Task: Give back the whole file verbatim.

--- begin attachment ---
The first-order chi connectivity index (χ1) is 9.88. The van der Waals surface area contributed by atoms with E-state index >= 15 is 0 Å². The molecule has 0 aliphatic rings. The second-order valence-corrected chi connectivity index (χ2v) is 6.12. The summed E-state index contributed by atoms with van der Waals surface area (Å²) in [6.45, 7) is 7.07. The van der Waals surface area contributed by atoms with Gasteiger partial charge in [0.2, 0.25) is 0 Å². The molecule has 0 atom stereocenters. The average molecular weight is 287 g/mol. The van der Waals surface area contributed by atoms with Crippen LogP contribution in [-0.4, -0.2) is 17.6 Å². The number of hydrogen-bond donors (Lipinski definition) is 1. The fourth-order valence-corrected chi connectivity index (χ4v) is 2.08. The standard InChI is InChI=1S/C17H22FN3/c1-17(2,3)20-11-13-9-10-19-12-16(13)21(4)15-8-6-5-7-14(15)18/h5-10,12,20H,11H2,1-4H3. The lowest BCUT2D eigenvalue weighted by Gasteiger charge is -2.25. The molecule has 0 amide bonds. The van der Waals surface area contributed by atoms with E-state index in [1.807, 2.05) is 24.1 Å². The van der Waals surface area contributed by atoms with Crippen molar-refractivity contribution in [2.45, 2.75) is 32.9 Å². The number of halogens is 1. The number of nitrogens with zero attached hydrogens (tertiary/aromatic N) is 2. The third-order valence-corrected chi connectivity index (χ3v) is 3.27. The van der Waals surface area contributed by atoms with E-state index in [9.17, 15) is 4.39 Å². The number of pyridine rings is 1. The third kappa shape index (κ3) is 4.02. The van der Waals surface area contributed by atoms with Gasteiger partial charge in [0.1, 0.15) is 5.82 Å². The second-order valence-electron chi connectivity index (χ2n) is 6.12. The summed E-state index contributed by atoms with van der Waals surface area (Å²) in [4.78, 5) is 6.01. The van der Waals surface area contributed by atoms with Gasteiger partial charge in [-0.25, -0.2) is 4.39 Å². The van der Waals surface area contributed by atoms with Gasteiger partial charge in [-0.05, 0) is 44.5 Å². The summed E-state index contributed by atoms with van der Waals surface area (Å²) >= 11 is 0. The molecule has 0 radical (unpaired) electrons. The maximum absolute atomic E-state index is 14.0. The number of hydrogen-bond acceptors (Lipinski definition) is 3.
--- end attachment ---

The first-order chi connectivity index (χ1) is 9.88. The van der Waals surface area contributed by atoms with E-state index >= 15 is 0 Å². The molecule has 0 aliphatic rings. The second-order valence-corrected chi connectivity index (χ2v) is 6.12. The summed E-state index contributed by atoms with van der Waals surface area (Å²) in [6.45, 7) is 7.07. The van der Waals surface area contributed by atoms with Gasteiger partial charge in [0.2, 0.25) is 0 Å². The molecule has 0 atom stereocenters. The average molecular weight is 287 g/mol. The van der Waals surface area contributed by atoms with Crippen LogP contribution in [-0.4, -0.2) is 17.6 Å². The number of hydrogen-bond donors (Lipinski definition) is 1. The fourth-order valence-corrected chi connectivity index (χ4v) is 2.08. The standard InChI is InChI=1S/C17H22FN3/c1-17(2,3)20-11-13-9-10-19-12-16(13)21(4)15-8-6-5-7-14(15)18/h5-10,12,20H,11H2,1-4H3. The lowest BCUT2D eigenvalue weighted by Gasteiger charge is -2.25. The molecule has 0 amide bonds. The van der Waals surface area contributed by atoms with E-state index in [1.807, 2.05) is 24.1 Å². The van der Waals surface area contributed by atoms with Crippen molar-refractivity contribution in [2.45, 2.75) is 32.9 Å². The number of halogens is 1. The number of nitrogens with zero attached hydrogens (tertiary/aromatic N) is 2. The third-order valence-corrected chi connectivity index (χ3v) is 3.27. The van der Waals surface area contributed by atoms with E-state index in [9.17, 15) is 4.39 Å². The number of pyridine rings is 1. The third kappa shape index (κ3) is 4.02. The van der Waals surface area contributed by atoms with Gasteiger partial charge in [0.1, 0.15) is 5.82 Å². The second-order valence-electron chi connectivity index (χ2n) is 6.12. The summed E-state index contributed by atoms with van der Waals surface area (Å²) in [4.78, 5) is 6.01. The van der Waals surface area contributed by atoms with Gasteiger partial charge in [-0.25, -0.2) is 4.39 Å². The van der Waals surface area contributed by atoms with Gasteiger partial charge in [-0.05, 0) is 44.5 Å². The summed E-state index contributed by atoms with van der Waals surface area (Å²) >= 11 is 0. The molecule has 0 radical (unpaired) electrons. The maximum absolute atomic E-state index is 14.0. The number of hydrogen-bond acceptors (Lipinski definition) is 3.